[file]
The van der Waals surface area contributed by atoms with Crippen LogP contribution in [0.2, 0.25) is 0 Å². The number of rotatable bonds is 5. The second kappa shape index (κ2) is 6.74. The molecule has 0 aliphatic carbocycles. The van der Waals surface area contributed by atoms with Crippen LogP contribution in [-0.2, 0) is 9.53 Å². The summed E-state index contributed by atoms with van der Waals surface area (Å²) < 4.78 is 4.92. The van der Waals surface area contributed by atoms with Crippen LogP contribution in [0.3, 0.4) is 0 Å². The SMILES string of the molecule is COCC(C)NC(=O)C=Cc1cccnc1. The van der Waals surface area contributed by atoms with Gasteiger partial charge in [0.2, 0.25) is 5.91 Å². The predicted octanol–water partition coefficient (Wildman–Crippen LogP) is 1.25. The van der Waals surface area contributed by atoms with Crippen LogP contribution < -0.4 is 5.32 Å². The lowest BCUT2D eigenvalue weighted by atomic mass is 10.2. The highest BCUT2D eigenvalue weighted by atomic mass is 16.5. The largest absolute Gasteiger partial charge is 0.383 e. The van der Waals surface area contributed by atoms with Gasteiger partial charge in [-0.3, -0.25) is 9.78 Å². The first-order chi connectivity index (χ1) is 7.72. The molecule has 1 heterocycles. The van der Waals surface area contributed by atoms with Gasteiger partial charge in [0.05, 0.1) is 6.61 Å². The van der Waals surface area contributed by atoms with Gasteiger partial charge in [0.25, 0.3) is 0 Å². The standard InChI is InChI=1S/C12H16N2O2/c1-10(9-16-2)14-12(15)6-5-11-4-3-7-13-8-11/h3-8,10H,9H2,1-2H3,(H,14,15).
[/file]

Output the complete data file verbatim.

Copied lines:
The van der Waals surface area contributed by atoms with Crippen LogP contribution in [0.2, 0.25) is 0 Å². The number of rotatable bonds is 5. The second kappa shape index (κ2) is 6.74. The molecule has 0 aliphatic carbocycles. The van der Waals surface area contributed by atoms with Crippen LogP contribution in [-0.2, 0) is 9.53 Å². The summed E-state index contributed by atoms with van der Waals surface area (Å²) < 4.78 is 4.92. The van der Waals surface area contributed by atoms with Crippen LogP contribution in [0.3, 0.4) is 0 Å². The SMILES string of the molecule is COCC(C)NC(=O)C=Cc1cccnc1. The van der Waals surface area contributed by atoms with Gasteiger partial charge in [0.2, 0.25) is 5.91 Å². The predicted octanol–water partition coefficient (Wildman–Crippen LogP) is 1.25. The van der Waals surface area contributed by atoms with Crippen LogP contribution < -0.4 is 5.32 Å². The lowest BCUT2D eigenvalue weighted by atomic mass is 10.2. The highest BCUT2D eigenvalue weighted by atomic mass is 16.5. The largest absolute Gasteiger partial charge is 0.383 e. The van der Waals surface area contributed by atoms with Gasteiger partial charge in [-0.3, -0.25) is 9.78 Å². The first-order chi connectivity index (χ1) is 7.72. The molecule has 1 heterocycles. The van der Waals surface area contributed by atoms with Gasteiger partial charge in [0.05, 0.1) is 6.61 Å². The van der Waals surface area contributed by atoms with Gasteiger partial charge in [0.25, 0.3) is 0 Å². The standard InChI is InChI=1S/C12H16N2O2/c1-10(9-16-2)14-12(15)6-5-11-4-3-7-13-8-11/h3-8,10H,9H2,1-2H3,(H,14,15).